Thursday, September 5, 2019

Freaknik Lawyer: A Memoir On the Craft of Resistance by Harold Michael Harvey

I am a beacon of light in this world--Silent Unity

"He had in his soul all that went to make a fanatic,
a knight errant. Ready to sacrifice himself, fearing
nobody and nothing, strong in body, study in
commitment, full of unending belief."
--W. E. B. Du Bois



Harold Michael Harvey is an American novelist and essayist. Harvey, author of Paper Puzzle and Justice in the Round, is an award- winning journalist and political pundit.He has a B.S. and a JD degree. He is a Contributor at The Hill, SCLC National Magazine, Southern Changes Magazine, Medium, and Black College Nines. Contact him at hmharvey@haroldmichaelharvey.com.

Any book that has the title Freaknik Lawyer deserves some immediate attention for potential readers. For me, the title represents recognition and honor given to the author for handling nearly 200 individual pro bono cases for students who were unexpectedly caught up in what was considered spring break for Black students in surrounding areas of Atlanta.Working your head off free...Now that's what I mean by getting your freak on! Respect and thanks goes to Harvey when he stands by his promise, even when nobody else followed through as planned! You are one cool Dude!





Reading the third book by Michael Harvey, for me, was an honor and privilege. It was the sub-title, A Memoir on the Craft of Resistance, that literally shocked me... We are about the same age, but what I learned about Harvey's early life, in no way related to mine, I was poor white and my mother worked "all the time" to keep four children fed and clothed. But my life was fairly normal for us...

There was no way for me to know up north that a young Black boy was, at the same time,  experiencing so much pain--just to get an education. My opinion and respect for Michael Harvey increased about 100% through reading this latest book, Freaknik Lawyer. Mr. Harvey is known to me only through his books and his online presence. But, after all he has gone through, he still has the character and respect to write in my copy, "I hope you find this memoir worthy of some of your reading time."


When I consider the divide in America right now, it is knowing the author and his books, which helps me have hope that this administration will never be able to incite those of different races that can share lives together, learn from them, and realize while we are different, we are so very much alike in our basic moral character.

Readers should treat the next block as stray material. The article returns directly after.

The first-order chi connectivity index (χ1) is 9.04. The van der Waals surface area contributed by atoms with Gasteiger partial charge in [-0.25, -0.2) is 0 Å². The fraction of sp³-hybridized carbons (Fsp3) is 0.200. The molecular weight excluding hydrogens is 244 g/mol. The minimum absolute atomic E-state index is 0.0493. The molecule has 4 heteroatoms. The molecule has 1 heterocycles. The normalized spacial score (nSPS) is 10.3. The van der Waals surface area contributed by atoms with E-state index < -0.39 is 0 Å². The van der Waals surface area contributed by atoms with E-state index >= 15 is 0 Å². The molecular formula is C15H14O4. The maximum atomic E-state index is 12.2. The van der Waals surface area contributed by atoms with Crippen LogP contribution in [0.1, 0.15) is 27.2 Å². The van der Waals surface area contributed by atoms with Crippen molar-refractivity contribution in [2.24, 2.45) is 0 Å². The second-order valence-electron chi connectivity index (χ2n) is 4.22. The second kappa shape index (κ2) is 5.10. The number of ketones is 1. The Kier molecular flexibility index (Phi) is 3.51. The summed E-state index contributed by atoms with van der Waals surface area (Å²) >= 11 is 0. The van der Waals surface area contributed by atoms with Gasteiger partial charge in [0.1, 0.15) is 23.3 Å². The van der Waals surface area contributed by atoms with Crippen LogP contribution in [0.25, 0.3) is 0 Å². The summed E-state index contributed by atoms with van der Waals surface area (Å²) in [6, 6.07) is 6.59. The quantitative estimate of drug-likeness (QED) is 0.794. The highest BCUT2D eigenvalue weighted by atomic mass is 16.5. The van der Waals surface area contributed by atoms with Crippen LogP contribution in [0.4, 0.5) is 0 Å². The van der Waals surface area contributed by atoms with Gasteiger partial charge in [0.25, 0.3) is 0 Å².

Michael Harvey attended segregated schools in his early life.

In this age of social media intimidation and bullying, name-calling is at a new level. At the beginning of the 2020 Presidential Election cycle, I wrote a piece pushing back on people who debated whether Senator Kamala Haris was Black enough to be a Black candidate for President...Damn, a life dedicated to serving others at great sacrifice to myself and my family, and after three scores and nearly ten, I come down to "Acting White...bastardized by Black Right-Wing shills, for White Likes." This description from a young Black woman who was not born when I committed my first act of resistance against tyranny and injustice...(this) caused me to reflect on a life dedicated toward the abuse of American democracy in the affairs of my community. And Freaknik Lawyer was born...


Readers will read and learn about Plessy and Brown, perhaps like you've never read about it. The life that was affected by both is one that must be told from one who first broke through into a segregated school, but also was faced with and learned how to begin to deal with the Craft of Resistance.

Imagine, if you will, that the law has been changed and children were allowed to pick what school they could attend. Harvey was one of the few who chose a better white school, in order to ensure he would learn all that he can... And was bullied and tortured by white students every day...

Education was important to the family and choices were made upon that desire to do what was needed to obtain as much as needed to handle what your goals in life were. It was in the late 1800s when Paul Calvin Coley graduated by Meharry Medical College. Part of the graduation ceremony included: "If the prejudice of the whites against the negro was not dead, it was dying. You should meet prejudice in a Christian spirit. The future depends not upon the color of your skin, but upon the force of your brain, your capacity to toil and the comprehension you have of your profession... And one of the surprising factors that stunned the community was that the top scorer was a "colored man" named Paul Coley...yet prejudice and discrimination also affected this brilliant young man.